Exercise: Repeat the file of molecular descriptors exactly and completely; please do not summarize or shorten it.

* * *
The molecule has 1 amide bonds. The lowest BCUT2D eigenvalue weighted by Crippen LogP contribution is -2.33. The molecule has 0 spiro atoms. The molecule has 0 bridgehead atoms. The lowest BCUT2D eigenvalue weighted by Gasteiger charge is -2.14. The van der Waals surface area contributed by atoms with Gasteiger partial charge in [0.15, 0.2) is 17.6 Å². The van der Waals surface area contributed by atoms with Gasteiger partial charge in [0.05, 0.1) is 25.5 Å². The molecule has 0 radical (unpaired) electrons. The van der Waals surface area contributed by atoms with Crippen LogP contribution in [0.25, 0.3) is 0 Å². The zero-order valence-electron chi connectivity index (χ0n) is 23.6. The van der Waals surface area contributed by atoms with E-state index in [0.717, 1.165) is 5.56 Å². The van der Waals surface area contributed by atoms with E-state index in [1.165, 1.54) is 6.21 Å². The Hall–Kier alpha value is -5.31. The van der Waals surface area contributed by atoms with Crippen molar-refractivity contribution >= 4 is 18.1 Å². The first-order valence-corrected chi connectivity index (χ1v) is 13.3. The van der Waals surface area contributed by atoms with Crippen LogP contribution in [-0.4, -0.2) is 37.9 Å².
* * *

The molecule has 1 amide bonds. The lowest BCUT2D eigenvalue weighted by Crippen LogP contribution is -2.33. The molecule has 0 spiro atoms. The molecule has 0 bridgehead atoms. The lowest BCUT2D eigenvalue weighted by Gasteiger charge is -2.14. The van der Waals surface area contributed by atoms with Gasteiger partial charge in [0.15, 0.2) is 17.6 Å². The van der Waals surface area contributed by atoms with Gasteiger partial charge in [0.05, 0.1) is 25.5 Å². The molecule has 0 radical (unpaired) electrons. The van der Waals surface area contributed by atoms with Crippen LogP contribution in [0.25, 0.3) is 0 Å². The zero-order valence-electron chi connectivity index (χ0n) is 23.6. The van der Waals surface area contributed by atoms with E-state index in [0.717, 1.165) is 5.56 Å². The van der Waals surface area contributed by atoms with E-state index in [1.165, 1.54) is 6.21 Å². The Hall–Kier alpha value is -5.31. The van der Waals surface area contributed by atoms with Crippen molar-refractivity contribution >= 4 is 18.1 Å². The first-order valence-corrected chi connectivity index (χ1v) is 13.3. The van der Waals surface area contributed by atoms with Crippen LogP contribution in [-0.4, -0.2) is 37.9 Å².